Carmine Appice (with Ian Gittens)- Stick It! My Life Of Sex, Drums and Rock ‘n’ Roll

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Reviewed: February 2018
Released: 2017, Chicago Review Press
Rating: 3.5/5
Reviewer: JP

Carmine Appice started his career as a drummer way before I became a music fan.  He really first came into my sphere of influence and recognition with his band, King Kobra.  To me, he has always been about King Kobra.  I knew he was in all those other bands (Vanilla Fudge, Cactus, Rod Stewart) etc…but I never listened to those bands.  Therefore reading this book was a bit of a double edged-sword.   On one side there was very little info about the band I wanted to read most about, King Kobra, but on the other side I learned a ton about this amazing musician.

STICK IT!  is a nice paperback, with about 20 photos on glossy plates in the middle.  He has a bit more flair than some authors I’ve read, with interesting chapters names, titles and mini-synopses of each chapter. It is a quick easy read, and he has a charming , albeit unsophisticated writing style…he’s a rocker!  What more should we expect?   We get to follow his career chronologically from his days being a young lad, running with Mob hoodlums in Brooklyn in the 60’s.  Through music he escaped and had quite an amount of success and at an early age, was rich, wild and touring the world,in an age of free-love.  He claims to have racked up 4500 sexual encounters.  Gene Simmons would be proud!  I was less thrilled with his constant and rather graphic descriptions of various sordid encounters but it was nice (in a reverse sport for way) to have a first hand account of the legendary Led Zep ‘mud-shark’ incident from someone who was actually in the room.  Later in the book he does express remorse for his past behaviour, but makes no excuses, it was a different ages than these politically correct times.  If yo are looking for the sex in ‘sex. drums and rock ‘n’ roll, this book has it spades!  Appice also cleared up the debate about the pronunciation of his name,    Ah-puh-see  vs. Apeace.  Well, it’s both!   His family pronunciation is the former but on the suggestion of Rod Stewart he changed it to the latter.   He still hangs out with Rod a bit who was nice enough to pen the foreward.

I also wrote a book review this month of the new Scott Ian book.  In that review I gave Ian some grief for needlessly name-dropping people he has hung out with.  Appice does the same but at least it is in context with his music career, hanging out with Buddy Rich, Ozzy, Prince, and and so on.  He has been a session guy for decades and has met a ton of people. This is where he shows his age about talking excitedly about Frank Sinatra and Tony Curtis, people who may not have the same cache with younger readers like myself.  Appice is 71 years old after all, so it excusable for him to talk about meeting his childhood heroes.  He looks great as well, because he largely stayed away from extensive drinking and drug use.  Being sober and talented was an asset for his long career, when so many other failed and fell.  A big drawback of his narrative is that he skips out huge chunks of his career.  Sometimes entire years are reduced to a sentence or two.  What if fans want to know about DBA or some of his other later-era ‘acronym’ bands?  I was very excited to read about the reunion of King Kobra, his one true band, but it’s gets left out.   Essentially, and sadly, he skips the last almost two decades of his professional career. Much of it only gets a passing mention.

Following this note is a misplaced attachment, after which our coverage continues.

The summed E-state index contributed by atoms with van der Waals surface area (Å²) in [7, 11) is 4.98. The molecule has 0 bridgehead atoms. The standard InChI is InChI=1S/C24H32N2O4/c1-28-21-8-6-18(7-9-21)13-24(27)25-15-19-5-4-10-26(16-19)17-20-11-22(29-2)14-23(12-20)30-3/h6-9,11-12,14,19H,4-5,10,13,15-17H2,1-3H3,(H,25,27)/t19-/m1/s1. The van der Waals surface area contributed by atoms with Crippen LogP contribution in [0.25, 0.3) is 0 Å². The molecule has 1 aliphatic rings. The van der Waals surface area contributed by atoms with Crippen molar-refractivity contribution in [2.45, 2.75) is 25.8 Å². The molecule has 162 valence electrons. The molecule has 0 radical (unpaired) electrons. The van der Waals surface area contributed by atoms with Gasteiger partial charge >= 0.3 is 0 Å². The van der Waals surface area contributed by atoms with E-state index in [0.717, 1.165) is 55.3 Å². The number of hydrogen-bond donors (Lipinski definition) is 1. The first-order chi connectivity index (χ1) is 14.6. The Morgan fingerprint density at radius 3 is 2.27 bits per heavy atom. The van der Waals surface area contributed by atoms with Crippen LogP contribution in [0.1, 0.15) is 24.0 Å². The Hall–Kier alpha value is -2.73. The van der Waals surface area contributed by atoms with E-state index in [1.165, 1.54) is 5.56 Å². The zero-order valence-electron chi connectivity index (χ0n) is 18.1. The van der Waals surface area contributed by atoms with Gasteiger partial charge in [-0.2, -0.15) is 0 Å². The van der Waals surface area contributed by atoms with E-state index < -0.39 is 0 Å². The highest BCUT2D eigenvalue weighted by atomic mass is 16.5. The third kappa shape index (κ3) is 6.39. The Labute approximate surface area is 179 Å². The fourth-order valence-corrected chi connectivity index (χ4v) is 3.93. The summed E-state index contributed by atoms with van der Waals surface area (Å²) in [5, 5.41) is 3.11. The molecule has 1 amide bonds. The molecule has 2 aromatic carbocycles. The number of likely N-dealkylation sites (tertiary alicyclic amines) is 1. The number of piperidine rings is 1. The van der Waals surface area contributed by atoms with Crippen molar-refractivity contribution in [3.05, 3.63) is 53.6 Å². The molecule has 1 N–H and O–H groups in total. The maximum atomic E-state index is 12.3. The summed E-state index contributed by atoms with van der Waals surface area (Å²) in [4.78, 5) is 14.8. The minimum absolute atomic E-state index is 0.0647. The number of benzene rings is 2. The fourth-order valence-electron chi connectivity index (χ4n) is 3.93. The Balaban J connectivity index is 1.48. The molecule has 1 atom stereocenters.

In the end, this book is too short. His career is too big to cover , the book would have to be double or triple in size to cover it all.   There are too many descriptions of blowjobs and not enough about his music career.  In that sense it is a quintessential Rock ‘n’ roll tell-all biography and the sub-title of Sex, Drums And Rock ‘n’ Roll is very appropriate. Despite myself, perhaps, I really enjoyed his book and I learned a lot of music history and his life.  I’d recommend it to any rock fan young or old.

Technical Details:
Format Reviewed: Hardcover
Publisher: Chicago Review Press (May 1 2016)
Pages: 256


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